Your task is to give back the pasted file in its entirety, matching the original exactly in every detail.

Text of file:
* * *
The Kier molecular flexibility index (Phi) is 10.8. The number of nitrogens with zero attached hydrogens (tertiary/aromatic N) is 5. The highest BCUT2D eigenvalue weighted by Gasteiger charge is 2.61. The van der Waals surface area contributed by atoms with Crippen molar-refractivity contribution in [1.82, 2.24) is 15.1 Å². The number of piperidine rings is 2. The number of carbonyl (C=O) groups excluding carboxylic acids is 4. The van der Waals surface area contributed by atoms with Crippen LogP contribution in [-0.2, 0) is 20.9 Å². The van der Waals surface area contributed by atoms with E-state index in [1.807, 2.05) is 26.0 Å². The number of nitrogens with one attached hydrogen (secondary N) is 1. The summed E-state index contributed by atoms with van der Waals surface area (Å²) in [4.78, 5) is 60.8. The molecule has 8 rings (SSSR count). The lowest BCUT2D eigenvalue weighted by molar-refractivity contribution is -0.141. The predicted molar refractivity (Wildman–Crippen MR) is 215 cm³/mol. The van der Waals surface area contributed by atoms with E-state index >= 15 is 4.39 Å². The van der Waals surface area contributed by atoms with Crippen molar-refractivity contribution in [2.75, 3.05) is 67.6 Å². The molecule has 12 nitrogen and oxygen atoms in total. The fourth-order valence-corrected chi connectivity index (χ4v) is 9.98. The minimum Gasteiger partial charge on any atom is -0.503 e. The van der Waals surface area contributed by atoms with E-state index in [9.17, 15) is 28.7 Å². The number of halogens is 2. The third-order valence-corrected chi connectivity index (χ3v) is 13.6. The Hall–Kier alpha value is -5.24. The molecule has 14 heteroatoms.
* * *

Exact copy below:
The Kier molecular flexibility index (Phi) is 10.8. The number of nitrogens with zero attached hydrogens (tertiary/aromatic N) is 5. The highest BCUT2D eigenvalue weighted by Gasteiger charge is 2.61. The van der Waals surface area contributed by atoms with Crippen molar-refractivity contribution in [1.82, 2.24) is 15.1 Å². The number of piperidine rings is 2. The number of carbonyl (C=O) groups excluding carboxylic acids is 4. The van der Waals surface area contributed by atoms with Crippen LogP contribution in [-0.2, 0) is 20.9 Å². The van der Waals surface area contributed by atoms with E-state index in [1.807, 2.05) is 26.0 Å². The number of nitrogens with one attached hydrogen (secondary N) is 1. The summed E-state index contributed by atoms with van der Waals surface area (Å²) in [4.78, 5) is 60.8. The molecule has 8 rings (SSSR count). The lowest BCUT2D eigenvalue weighted by molar-refractivity contribution is -0.141. The predicted molar refractivity (Wildman–Crippen MR) is 215 cm³/mol. The van der Waals surface area contributed by atoms with E-state index >= 15 is 4.39 Å². The van der Waals surface area contributed by atoms with Crippen molar-refractivity contribution in [2.75, 3.05) is 67.6 Å². The molecule has 12 nitrogen and oxygen atoms in total. The fourth-order valence-corrected chi connectivity index (χ4v) is 9.98. The minimum Gasteiger partial charge on any atom is -0.503 e. The van der Waals surface area contributed by atoms with E-state index in [9.17, 15) is 28.7 Å². The number of halogens is 2. The third-order valence-corrected chi connectivity index (χ3v) is 13.6. The Hall–Kier alpha value is -5.24. The molecule has 14 heteroatoms.